Nov 09, 2021

2001 Honda CBR F4i - Long Term Review

To better understand the F4i you have to go back through the CBR's predecessors.

The start of the long lineage of the 600cc CBR's goes back to 1987 when the CBR600F "Hurricane" rolled onto the stage, it was Honda's first inline four-cylinder fully faired motorcycle. Making 85 HP and weighing 439 lbs. wet, the 600F was able to do low 11 quarter mile and 0 - 60 just about 3 seconds. Honda sold over 50,000 600cc bikes between the years of 87 to 93.

In 1991 the CBR F2 built on the foundation as a sport bike with Miguel Duhamel won 7 out of 9 races dominating the 600cc AMA championship. Although unlike many narrow focused sports bikes of today the F2 was so well balanced it felt equally at home on the street or on the race track.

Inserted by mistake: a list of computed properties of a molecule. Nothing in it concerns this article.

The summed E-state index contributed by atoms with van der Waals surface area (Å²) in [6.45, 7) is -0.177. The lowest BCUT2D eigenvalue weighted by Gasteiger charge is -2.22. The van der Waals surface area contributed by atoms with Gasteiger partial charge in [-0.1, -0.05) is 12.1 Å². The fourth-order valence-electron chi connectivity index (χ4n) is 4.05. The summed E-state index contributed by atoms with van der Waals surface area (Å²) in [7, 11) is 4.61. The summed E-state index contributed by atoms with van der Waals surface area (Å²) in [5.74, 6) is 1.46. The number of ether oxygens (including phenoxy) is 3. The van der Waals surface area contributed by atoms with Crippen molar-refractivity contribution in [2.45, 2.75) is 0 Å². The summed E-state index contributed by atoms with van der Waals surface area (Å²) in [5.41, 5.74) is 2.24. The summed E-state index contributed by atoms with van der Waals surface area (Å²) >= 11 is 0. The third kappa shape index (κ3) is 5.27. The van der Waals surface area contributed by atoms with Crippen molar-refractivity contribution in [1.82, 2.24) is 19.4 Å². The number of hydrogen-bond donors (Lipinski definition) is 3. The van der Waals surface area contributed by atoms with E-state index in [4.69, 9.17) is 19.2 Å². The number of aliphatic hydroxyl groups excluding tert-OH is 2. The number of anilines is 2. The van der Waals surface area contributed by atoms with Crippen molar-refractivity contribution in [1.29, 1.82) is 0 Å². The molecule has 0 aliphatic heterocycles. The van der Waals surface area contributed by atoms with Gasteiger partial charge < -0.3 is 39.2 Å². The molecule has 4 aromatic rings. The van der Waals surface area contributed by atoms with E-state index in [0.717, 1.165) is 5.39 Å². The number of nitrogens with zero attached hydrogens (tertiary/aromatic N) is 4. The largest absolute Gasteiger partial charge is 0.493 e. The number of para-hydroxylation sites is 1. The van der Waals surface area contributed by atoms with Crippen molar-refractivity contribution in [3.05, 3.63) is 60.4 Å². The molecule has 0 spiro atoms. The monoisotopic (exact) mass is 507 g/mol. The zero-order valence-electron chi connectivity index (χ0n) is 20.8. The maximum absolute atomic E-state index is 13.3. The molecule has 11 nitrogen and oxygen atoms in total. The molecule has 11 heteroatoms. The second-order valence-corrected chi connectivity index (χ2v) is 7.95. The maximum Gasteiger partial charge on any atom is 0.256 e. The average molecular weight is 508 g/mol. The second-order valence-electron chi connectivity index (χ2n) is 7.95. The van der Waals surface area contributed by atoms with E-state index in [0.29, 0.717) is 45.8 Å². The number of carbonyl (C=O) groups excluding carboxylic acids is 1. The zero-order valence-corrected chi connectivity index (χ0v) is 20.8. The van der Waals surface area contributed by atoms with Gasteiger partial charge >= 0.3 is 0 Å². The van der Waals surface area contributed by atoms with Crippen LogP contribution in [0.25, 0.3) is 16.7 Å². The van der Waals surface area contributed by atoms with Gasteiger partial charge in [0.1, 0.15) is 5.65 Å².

When 1995 came around the F3 was facing stiffer competition from bikes like the Kawi ZZ-R600 and Yamaha FZR600, although Honda continued its control over the 600cc class in sales and in race wins. 

The final carbureted CBR the F4 featured an aluminum frame and with help from Honda Erion Racing Nicky Hayden who went on to win 5 races on his way to the class title.

Which leads us to the CBR F4i, the "i" standing for Fuel-injection added more horsepower, digital speedometer, stiffer frame, and more modern design featuring a dual headlight setup.

The F4i marks the end of the era of comfortable sports bikes that have a sport touring bias, in 2003 the 600RR model was released addressing an ever more focused racetrack edge coming from bikes like the R6, ZX-6R, and GSXR.